• This is the telescope shop from SPACE and they are based in Delhi. They have a decent variety of self-manufactured and imported scopes and also offer online purchase.
  • Online: Of course, like any other commodity, you can also buy telescopes and eyepieces from and A simple search for telescope on any of the popular online shops will give you a lot of options. But if you are new to astronomy,  discuss your findings and choices with an Astronomy Club or someone who understands scopes before buying. This will make sure you don’t end up buying something that doesn’t serve your specific purpose. 


Mathematics | 

Here are few basic units one should know before using or selecting scopes |

  • Primary Mirror | The biggest mirror you can see on a reflector telescope. This one is responsible for gathering light, so this thing will determine the limit of the faintest object your scope can capture. In this case, the bigger the better.
  • Focal Length | This is basically the distance between the primary and secondary mirrors,  and is somewhat apparent with the tube’s length. This factor guides how much magnification your scope can give you.
  • Eyepiece | This is the changeable component, which is used for varying the magnification of the telescope. Also, this is what you put your eye on.
  • The Calculation | The magnification of a telescope is calculated by dividing the focal length of the scope with the eyepiece’s focal length. So let’s say you have a telescope with 1200mm focal length, and you have a 20mm focal length eyepiece. Then the magnification you will get is 1200 divided by 20, and that should be equal to 60x.

The same scope with a 4mm eyepiece will give you a 300x magnification. But, as much you magnify, you keep losing on the amount of light gathered and the field of view. So with a smaller primary mirror, the brightness of the object will keep reducing as you keep increasing the magnification. This is called the F/ration of the scope, and can be calculated with the formula — f/ratio = focal length / aperture of primary mirror.


The Results |

star-gazing-anindya-roy-2 Wishing You Clear Skies{Picture of Jupiter taken using a 5 inch reflector telescope and a webcam. Image Courtesy: Anindya Roy}

Jupiter-in-Taurus-ajay-talwar Wishing You Clear Skies

{Three Asterisms, King of Planets and a Dwarf Planet. Image Courtesy: Ajay Talwar}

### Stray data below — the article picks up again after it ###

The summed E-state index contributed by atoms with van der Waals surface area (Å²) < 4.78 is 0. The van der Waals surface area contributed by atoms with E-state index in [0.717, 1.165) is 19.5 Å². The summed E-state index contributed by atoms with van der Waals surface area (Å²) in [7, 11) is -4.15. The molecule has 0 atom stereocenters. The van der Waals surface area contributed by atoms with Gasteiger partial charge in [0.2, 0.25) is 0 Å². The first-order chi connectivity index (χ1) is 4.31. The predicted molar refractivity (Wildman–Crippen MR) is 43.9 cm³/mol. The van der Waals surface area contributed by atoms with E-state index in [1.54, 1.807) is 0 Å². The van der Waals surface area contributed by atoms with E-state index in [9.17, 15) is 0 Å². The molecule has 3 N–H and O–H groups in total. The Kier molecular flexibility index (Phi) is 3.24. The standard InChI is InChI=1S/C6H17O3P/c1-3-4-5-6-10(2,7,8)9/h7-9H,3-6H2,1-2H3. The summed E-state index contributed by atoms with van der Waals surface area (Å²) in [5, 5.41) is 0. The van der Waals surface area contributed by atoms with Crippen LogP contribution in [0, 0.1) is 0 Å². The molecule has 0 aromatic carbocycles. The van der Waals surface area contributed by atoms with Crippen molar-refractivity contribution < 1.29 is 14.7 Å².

Now as we have already established that a 5-inch aperture telescope should be ideal for a beginner, the question arises – what you can see through it? Here is a quick and simple list. This list is just to get you started on your hobby and catch the easiest targets, and is in no way the limit of your scope.

  • Craters of the Moon
  • Venus Crescent
  • Jupiter and its prominent features like the red spot and the tropical belts
  • 4 Galilean moons of Jupiter
  • Saturn and its ring
  • Andromeda galaxy
  • Many star clusters and binary stars

Before I conclude, here is a list of places near the NCR with clear skies |

  • Damdama Lake
  • Sariska
  • The abandoned mining zones in the Aravalli in Sohna Road, Gurgaon {near Pathways School}

And some not so near, but great places for observation |

  • Majkhali, Ranikhet
  • Hatu peak, Narkanda
  • Hanle Observatory, Hanle Village, Ladakh {Restricted Zone, needs prior permission}


Upcoming Event: Comet ISON |

The most recent and a potentially spectacular observation opportunity this month and in December could be the Comet ISON. This comet is supposed to have a huge and magnificent tail, potentially covering half the sky. As a result, there are two possibilities – one, of course, is that it will show up as a great view in the evening sky. And the other is that because it’s vaporizing fast, which is what causes the long tail, there is a possibility that it can disintegrate by the time it reaches perihelion {closest encounter to the Sun}.

However this may work out, we are very excited about the phenomena and hope to see some stunning activity in the sky. The comet can be seen today using optical aids like telescopes or power binoculars. But, around the time of the perihelion, {28th of November}, it should be visible as a bright object, even to the naked eye.

You can find all the information you need to catch the ISON Comet here.

About the Author | Anindya Roy is a hardcore geek by day and wears the amateur astronomer’s cap by night. He is an executive member of AAA Delhi and he has been practicing amateur astronomy and astro photography for the past 4 years. To know more about him or contact him, click here